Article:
Join the dots
There are several lessons to be learnt from watching the tragic bloodshed and destruction in Ukraine. The most important one for us in India has to do with Vladimir Putin. Label him what you will — strongman, dictator, despot, lauh-purush, neo-czar, Second Stalin, hriday samrat of the Russians — but it is now clear that there is going to be no happy ending to the story of the man who rules Russia. More importantly, it is clear that the longer Putin has been allowed to stay in power, the more toxic he has become, his ability to inflict misery upon millions growing with each year that he has had his hands on the controlling levers of one of the most powerful countries in the world. Critically, what concerns all of us is not so much what ignominious and humiliating end his rule will meet but how much further damage this deranged man will inflict upon the world (and not least on his own people) before he goes.
A look at Putin’s biography and career is instructive. As a young man, Putin entered the cadre of an organization where unquestioning loyalty, cunning and ruthlessness are valued above all else, where basic human empathy, principles, ethics, adherence to truth and suchlike are drilled out of any young recruit. Rising through the KGB, Putin’s skills, stamina and luck combined to send him swirling higher and higher in the power structure of his country. Even as the Soviet Union/Russia goes through huge ruptures and changes, the founding tenets of Putin’s organization remain highly useful: secrecy, deceit, brutality, the quotidian incitement of fear and terror, an unwavering belief in the supremacy of the clique, the righteousness of its mission of ruling Russia and dominating the world — all of these stay entrenched, as powerful as they were when Lavrentiy Beria’s secret police spread its terror tentacles across the Soviet Union under Joseph Stalin.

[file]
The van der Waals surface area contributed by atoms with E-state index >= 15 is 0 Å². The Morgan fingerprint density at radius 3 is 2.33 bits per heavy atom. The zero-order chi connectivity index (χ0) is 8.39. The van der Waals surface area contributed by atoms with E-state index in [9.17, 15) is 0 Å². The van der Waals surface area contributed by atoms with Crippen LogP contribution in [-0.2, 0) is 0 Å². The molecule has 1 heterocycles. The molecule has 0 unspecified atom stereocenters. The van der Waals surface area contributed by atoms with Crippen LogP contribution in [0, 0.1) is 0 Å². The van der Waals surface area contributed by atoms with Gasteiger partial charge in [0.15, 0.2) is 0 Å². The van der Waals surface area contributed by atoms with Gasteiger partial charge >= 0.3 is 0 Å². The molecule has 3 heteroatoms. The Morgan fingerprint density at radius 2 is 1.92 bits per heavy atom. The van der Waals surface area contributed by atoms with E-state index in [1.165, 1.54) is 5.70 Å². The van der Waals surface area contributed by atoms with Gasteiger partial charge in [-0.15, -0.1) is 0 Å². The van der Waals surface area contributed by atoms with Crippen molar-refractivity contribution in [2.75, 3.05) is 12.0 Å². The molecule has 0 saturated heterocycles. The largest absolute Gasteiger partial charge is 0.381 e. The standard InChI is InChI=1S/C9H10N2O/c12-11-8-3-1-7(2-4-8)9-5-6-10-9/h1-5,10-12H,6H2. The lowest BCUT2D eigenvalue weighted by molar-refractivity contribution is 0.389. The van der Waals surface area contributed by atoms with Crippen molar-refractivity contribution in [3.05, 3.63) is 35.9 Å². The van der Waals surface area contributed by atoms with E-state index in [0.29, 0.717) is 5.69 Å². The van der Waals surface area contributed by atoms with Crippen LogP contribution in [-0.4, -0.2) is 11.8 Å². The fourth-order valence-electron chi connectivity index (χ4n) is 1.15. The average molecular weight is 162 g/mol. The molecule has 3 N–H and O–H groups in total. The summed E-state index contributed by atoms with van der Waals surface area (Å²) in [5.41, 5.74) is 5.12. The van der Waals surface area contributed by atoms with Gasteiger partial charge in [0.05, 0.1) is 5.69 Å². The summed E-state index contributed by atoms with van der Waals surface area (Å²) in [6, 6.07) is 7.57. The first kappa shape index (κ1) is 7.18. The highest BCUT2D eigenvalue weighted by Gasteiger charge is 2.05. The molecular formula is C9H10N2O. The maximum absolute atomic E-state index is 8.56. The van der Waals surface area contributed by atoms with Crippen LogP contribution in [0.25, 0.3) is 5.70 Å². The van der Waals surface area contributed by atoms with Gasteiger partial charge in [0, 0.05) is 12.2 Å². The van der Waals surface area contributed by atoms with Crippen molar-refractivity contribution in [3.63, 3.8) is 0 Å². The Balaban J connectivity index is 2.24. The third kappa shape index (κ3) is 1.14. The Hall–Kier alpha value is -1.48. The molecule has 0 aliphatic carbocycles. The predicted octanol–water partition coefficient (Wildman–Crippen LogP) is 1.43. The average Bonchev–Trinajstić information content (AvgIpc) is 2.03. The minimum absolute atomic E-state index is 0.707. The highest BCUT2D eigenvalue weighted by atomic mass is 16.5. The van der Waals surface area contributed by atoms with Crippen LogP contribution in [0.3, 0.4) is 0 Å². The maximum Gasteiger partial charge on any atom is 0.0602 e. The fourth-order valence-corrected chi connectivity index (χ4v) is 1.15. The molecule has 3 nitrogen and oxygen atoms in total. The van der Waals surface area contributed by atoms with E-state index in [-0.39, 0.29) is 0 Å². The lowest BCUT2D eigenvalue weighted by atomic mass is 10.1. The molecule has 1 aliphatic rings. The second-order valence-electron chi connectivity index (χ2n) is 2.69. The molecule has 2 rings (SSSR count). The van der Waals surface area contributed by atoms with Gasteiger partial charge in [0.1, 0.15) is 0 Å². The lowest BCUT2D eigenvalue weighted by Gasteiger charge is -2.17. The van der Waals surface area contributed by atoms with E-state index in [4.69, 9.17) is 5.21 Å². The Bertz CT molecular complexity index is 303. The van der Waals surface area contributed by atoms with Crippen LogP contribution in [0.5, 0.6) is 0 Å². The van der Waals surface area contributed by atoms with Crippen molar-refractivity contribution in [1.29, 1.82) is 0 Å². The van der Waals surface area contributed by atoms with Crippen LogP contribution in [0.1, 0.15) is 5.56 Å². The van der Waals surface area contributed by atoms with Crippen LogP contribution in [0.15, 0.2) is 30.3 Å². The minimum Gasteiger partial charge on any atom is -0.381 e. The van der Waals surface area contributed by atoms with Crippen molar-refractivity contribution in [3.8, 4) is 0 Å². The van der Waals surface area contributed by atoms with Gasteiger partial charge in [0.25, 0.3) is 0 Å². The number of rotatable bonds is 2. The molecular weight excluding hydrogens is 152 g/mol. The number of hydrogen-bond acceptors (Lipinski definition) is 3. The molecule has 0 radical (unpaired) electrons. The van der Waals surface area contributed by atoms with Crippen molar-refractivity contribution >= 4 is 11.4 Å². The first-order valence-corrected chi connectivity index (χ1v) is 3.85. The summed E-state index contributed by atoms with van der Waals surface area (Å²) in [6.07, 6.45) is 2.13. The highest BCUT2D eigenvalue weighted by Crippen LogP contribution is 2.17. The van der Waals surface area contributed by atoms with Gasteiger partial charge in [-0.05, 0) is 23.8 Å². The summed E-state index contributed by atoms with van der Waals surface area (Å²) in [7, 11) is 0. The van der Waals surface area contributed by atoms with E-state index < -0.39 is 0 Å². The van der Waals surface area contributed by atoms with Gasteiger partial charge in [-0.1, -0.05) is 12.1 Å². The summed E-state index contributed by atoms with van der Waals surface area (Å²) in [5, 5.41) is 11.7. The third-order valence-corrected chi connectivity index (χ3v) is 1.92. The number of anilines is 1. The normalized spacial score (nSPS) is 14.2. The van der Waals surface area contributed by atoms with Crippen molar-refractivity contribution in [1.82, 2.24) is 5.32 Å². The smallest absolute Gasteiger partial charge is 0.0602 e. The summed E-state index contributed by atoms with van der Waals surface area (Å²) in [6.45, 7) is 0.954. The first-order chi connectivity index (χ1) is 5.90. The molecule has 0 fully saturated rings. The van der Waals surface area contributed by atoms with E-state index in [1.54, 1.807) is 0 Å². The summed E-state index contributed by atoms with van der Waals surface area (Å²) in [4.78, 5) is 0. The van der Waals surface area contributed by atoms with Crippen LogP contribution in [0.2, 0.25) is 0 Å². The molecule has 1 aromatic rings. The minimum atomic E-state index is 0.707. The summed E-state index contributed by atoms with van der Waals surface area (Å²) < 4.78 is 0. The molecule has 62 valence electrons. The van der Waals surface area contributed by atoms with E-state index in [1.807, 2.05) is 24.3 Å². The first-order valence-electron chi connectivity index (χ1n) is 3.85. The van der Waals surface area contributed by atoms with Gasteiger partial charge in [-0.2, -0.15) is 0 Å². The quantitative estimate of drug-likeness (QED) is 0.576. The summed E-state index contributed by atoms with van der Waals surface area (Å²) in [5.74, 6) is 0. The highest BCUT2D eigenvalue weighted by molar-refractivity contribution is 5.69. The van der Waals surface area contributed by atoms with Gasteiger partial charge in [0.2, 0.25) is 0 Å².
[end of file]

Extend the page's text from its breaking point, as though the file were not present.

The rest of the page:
A set of circumstances, including the weaknesses and the follies of those who could oppose him or keep him from power, put Putin in the driver’s seat in 1999. Putin was not the first KGB karyakarta to command the Kremlin (in 1982, Yuri Andropov had taken over as leader of the Soviet Union) but he was the first one to have risen through the ranks, the first one who had been part of the dark, dirty, bloody ground operations of the feared secret service. Andropov had been the sarsanghchalak of the KGB and his ill health didn’t allow him more than two years at the helm — his death in 1984 eventually bringing a deeply intelligent Mikhail Gorbachev to power, to soon oversee the dismantling of the Soviet Union and the Soviet Bloc. Putin, despite his initial genial and sincere-sounding pranaams to democracy and freedom of speech, had no intention of relinquishing power — in fact, his project was to undo the fledgling democracy Gorbachev and his cohort had set up and bring back the old Soviet dictatorial structure but minus the baggage of communist rhetoric.